Breaking News: Go Local


I hope everyone had a great weekend! Probably couldn’t have beaten mine, but let’s get to it.

I feel like most of this audience reads at least some form of the Morning Brew, whether it be the daily newsletter, Tech Brew, Retail Brew, or something similar. Ya know, this thing started by these two fellas (Go Blue). Well, the Morning Brew sold to Business Insider for $75 million (which is pretty well known at this point), netting each of these founders probably somewhere around $20 million and starting their ~angel investing~ phase of life.

Yea yea, what’s the big deal? Well, I mean news has been a thing for a long time, yet somehow the Morning Brew was able to find a $75 million market (probably bigger) and profit. Sure, they employed some newer, younger marketing schemes and streamlined format, but in large part they were so successful due to their laidback and personal approach to the news.

Reading the Brew is like having a conversation with someone and not diving too deep into the weeds. It’s digestible.

So, here’s the idea: Morning Brew, but decentralized. Make it local.

Axios Local ( does this, but they are still limited to major cities (I was surprised to see Columbus included). Go even further, I am talking about the Kalamazoos, Battle Creeks, Ann Arbors, Bensonvilles, and Mequons of the world. All of the news stations in those areas are largely still traditional, boring, and limited to broadcasting instead of email. And the only cities that are adapting this email model are copying and pasting their paper newspapers verbatim and charging a subscription. Screw that, we’ve seen the non-subscription model work (Morning Brew) hundreds of times over. Use the advertising revenue model.

Instead of getting JP Morgan or Hulu to advertise, get the mom-and-pop flower shop down the street or the local restaurant that just started to buy an ad space. Ten bucks says that if you get a decent local following, an advertisement will catch attention and mean more than reading the same ZipRecruiter ad every day. It sticks more with people when its local, something they can visit, and tangible.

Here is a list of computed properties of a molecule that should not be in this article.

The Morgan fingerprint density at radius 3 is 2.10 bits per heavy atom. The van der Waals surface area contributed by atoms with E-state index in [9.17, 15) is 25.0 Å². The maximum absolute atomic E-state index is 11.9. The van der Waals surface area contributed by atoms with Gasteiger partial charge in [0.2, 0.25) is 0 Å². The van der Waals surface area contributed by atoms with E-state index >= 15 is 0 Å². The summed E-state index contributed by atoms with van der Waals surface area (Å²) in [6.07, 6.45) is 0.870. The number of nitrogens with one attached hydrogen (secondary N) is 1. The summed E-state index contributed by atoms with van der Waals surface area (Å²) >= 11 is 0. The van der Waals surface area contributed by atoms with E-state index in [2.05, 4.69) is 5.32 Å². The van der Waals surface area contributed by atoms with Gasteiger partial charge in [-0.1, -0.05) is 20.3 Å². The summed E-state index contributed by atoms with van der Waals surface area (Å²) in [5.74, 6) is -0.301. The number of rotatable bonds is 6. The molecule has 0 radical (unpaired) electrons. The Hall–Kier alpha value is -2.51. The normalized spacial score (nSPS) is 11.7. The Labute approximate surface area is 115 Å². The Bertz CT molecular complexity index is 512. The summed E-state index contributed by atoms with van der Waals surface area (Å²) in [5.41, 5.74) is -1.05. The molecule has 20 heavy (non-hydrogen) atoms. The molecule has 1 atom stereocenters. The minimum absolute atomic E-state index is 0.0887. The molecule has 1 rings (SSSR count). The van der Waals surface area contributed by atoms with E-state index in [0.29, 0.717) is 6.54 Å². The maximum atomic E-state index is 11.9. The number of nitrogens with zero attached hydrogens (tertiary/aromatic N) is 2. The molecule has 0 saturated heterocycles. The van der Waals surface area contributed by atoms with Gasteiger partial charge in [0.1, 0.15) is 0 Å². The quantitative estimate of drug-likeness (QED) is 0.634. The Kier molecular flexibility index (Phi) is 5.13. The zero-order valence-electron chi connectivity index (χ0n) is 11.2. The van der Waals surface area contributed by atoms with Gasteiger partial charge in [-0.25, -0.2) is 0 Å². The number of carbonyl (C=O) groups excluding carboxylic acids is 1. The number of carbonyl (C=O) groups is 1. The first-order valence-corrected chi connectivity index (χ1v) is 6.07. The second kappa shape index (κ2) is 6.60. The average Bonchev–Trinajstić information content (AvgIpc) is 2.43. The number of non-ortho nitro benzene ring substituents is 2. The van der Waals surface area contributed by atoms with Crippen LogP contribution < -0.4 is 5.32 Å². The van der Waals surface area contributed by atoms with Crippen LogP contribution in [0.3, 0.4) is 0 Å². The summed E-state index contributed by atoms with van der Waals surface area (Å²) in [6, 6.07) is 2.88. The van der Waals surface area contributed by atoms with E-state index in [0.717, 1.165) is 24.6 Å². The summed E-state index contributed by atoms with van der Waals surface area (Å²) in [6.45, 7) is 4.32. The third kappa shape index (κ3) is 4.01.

Why would this work? Well, most of the country lives rurally (A.K.A not in a large metropolitan area that Axios covers) which is only covered by the local news in that area. Furthermore, the viewership across the board is decreasing with the younger generations (A.K.A outdated news reporting is getting old).

But the people still care. Not only do the local channels reach places where the national can’t penetrate, people still prefer the local news to the national news…probably because they live there.

I also think that this level of decentralization and localization would captivate a younger audience: high schoolers. High schoolers don’t care about the national news or read the Morning Brew, but they do care about who won districts last night and what cool new thing is going on at their neighboring school that theirs isn’t.

So, what do I do?

  • Start writing, grow a local audience by making local events fun to read about.
  • Grow an audience.
  • Start advertising for free to show local businesses that it works, then start charging for those ad spots.
  • Outsource the writing, hire some local freelance writers (maybe one high schooler + one adult).
  • Take over the local news world and become a media mogul.
  • Rest, rinse, and repeat baby.

For now, I’m going to go sign up to be a writer for Axios Columbus.

Let me know if you liked this one! Decentralization, in all forms, is a huge theme that I’m going to write another piece on when I get up to a few thousand subscribers (so, so, so close! So keep sharing).

Administrative Announcements:

  • Make sure to move this email to your inbox so it doesn’t get filtered to spam every time.
  • I got some feedback on the release schedule. Moving forward we’re going to do Tuesday and Friday, with Tuesday being a new business idea and Friday being about a current event. I am still working to split those two components if you don’t care about one, so just bear with me in the meantime.
  • I’m trying to figure out this whole referral model/how to include that into my email. I’m not sure how it works yet, but I may have to pay for it. If that’s the case, then we’re going strictly natural until further notice. I’m only making a hundred bucks a blog atm so I don’t have the monies.

from, matt

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